The next day we were collected by our Tuk-Tuk driver for our “Temple Run”. We arrived at Angkor Wat as many people were leaving – clearly because they had done it at sunrise. img_6455

I had chosen to wear a long dress, but my shoulders weren’t covered. I had packed a light shirt as a just in case, but when we had gone to get tickets (no where near the temples!) I bought a lovely scarf with the purpose of covering my shoulders. It seemed to be fine, no one stopped me, until I wanted to go up into the central part. Eleanor wasn’t allowed as she didn’t reach the minimum height, so Martin stayed with her. I was almost turned away because my scarf wasn’t an appropriate piece of clothing, so I dug out the shirt from my camera bag. It was a steep climb but the views were worth it. img_6523

Angkor is believed to be the largest religious monument in the world. It was definitely the best preserved temple that we saw that day. We chose not to have a guide, but should we go back in the future, I definitely would.  A guide would bring what we saw to life, more than a book. But that is just my opinion.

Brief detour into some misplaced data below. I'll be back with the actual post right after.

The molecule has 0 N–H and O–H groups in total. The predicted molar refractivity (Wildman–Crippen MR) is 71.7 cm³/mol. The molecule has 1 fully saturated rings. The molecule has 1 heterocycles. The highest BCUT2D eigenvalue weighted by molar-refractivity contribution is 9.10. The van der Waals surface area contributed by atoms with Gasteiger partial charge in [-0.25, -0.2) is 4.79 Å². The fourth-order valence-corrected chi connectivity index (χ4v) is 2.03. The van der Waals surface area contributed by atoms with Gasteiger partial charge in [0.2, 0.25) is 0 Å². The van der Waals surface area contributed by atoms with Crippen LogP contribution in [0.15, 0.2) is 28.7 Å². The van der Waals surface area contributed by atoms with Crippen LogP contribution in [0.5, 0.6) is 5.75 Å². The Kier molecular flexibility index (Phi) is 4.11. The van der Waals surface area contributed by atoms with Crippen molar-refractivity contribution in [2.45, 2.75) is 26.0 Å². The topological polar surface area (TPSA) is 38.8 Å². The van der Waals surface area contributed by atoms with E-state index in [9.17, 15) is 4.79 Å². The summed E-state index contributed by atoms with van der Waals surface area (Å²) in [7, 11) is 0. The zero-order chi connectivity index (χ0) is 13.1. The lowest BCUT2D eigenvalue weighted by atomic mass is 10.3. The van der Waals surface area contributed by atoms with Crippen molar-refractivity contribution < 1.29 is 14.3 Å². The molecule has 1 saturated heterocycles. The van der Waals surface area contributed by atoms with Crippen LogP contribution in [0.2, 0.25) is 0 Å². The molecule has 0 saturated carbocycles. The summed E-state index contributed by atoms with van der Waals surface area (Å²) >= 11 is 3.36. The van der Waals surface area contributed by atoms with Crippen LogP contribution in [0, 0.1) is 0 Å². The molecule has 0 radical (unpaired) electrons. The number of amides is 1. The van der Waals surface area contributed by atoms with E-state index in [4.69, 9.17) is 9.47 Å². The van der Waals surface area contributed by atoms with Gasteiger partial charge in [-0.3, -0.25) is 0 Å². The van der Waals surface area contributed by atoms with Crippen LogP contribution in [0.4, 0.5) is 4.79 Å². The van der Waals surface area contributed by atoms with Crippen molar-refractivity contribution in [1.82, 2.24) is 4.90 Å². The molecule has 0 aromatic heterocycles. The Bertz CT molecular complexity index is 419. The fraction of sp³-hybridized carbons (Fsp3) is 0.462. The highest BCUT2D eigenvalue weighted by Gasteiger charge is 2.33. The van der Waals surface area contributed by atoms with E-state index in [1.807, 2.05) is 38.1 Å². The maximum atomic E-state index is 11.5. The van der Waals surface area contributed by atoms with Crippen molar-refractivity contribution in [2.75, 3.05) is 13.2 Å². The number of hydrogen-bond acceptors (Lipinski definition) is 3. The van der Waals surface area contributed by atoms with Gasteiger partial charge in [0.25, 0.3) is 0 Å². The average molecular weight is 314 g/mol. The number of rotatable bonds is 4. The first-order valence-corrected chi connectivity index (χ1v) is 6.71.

The engineering is what strikes me.  The sandstone for such an architectural  adventure is thought to have been from 50kms away and brought to the site by rafts on the river. This logistical operation without modern day inventions of cranes and lorries makes you stop and think. The carvings in the wall are so detailed. But of course our darling daughter wasn’t quite as impressed as we had hoped! No longer can we say to her “we haven’t seen anything like this”…because as she pointed out – she has. Maybe not on the scale of Angkor Wat, but the carvings in the caves outside Datong in China which we had only done a few weeks before… img_6458